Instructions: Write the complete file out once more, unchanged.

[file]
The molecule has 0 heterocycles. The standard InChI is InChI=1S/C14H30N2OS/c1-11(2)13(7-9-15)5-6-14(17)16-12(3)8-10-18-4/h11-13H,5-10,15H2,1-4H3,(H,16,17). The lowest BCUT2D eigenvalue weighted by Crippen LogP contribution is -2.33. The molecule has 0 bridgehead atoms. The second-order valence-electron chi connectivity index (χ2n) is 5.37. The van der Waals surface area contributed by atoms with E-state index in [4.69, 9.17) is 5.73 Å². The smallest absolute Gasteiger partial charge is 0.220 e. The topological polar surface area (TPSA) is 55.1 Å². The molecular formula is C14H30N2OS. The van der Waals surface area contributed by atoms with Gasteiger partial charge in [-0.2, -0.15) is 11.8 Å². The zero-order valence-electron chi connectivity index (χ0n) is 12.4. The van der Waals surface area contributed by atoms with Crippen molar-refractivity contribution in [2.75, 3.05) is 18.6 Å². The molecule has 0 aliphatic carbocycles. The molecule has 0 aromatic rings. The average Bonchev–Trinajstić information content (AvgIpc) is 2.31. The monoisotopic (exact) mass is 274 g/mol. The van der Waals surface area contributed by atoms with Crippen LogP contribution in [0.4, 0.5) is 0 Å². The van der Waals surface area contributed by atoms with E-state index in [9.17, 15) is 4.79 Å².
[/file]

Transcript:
The molecule has 0 heterocycles. The standard InChI is InChI=1S/C14H30N2OS/c1-11(2)13(7-9-15)5-6-14(17)16-12(3)8-10-18-4/h11-13H,5-10,15H2,1-4H3,(H,16,17). The lowest BCUT2D eigenvalue weighted by Crippen LogP contribution is -2.33. The molecule has 0 bridgehead atoms. The second-order valence-electron chi connectivity index (χ2n) is 5.37. The van der Waals surface area contributed by atoms with E-state index in [4.69, 9.17) is 5.73 Å². The smallest absolute Gasteiger partial charge is 0.220 e. The topological polar surface area (TPSA) is 55.1 Å². The molecular formula is C14H30N2OS. The van der Waals surface area contributed by atoms with Gasteiger partial charge in [-0.2, -0.15) is 11.8 Å². The zero-order valence-electron chi connectivity index (χ0n) is 12.4. The van der Waals surface area contributed by atoms with Crippen molar-refractivity contribution in [2.75, 3.05) is 18.6 Å². The molecule has 0 aliphatic carbocycles. The molecule has 0 aromatic rings. The average Bonchev–Trinajstić information content (AvgIpc) is 2.31. The monoisotopic (exact) mass is 274 g/mol. The van der Waals surface area contributed by atoms with Crippen LogP contribution in [0.4, 0.5) is 0 Å². The van der Waals surface area contributed by atoms with E-state index in [9.17, 15) is 4.79 Å².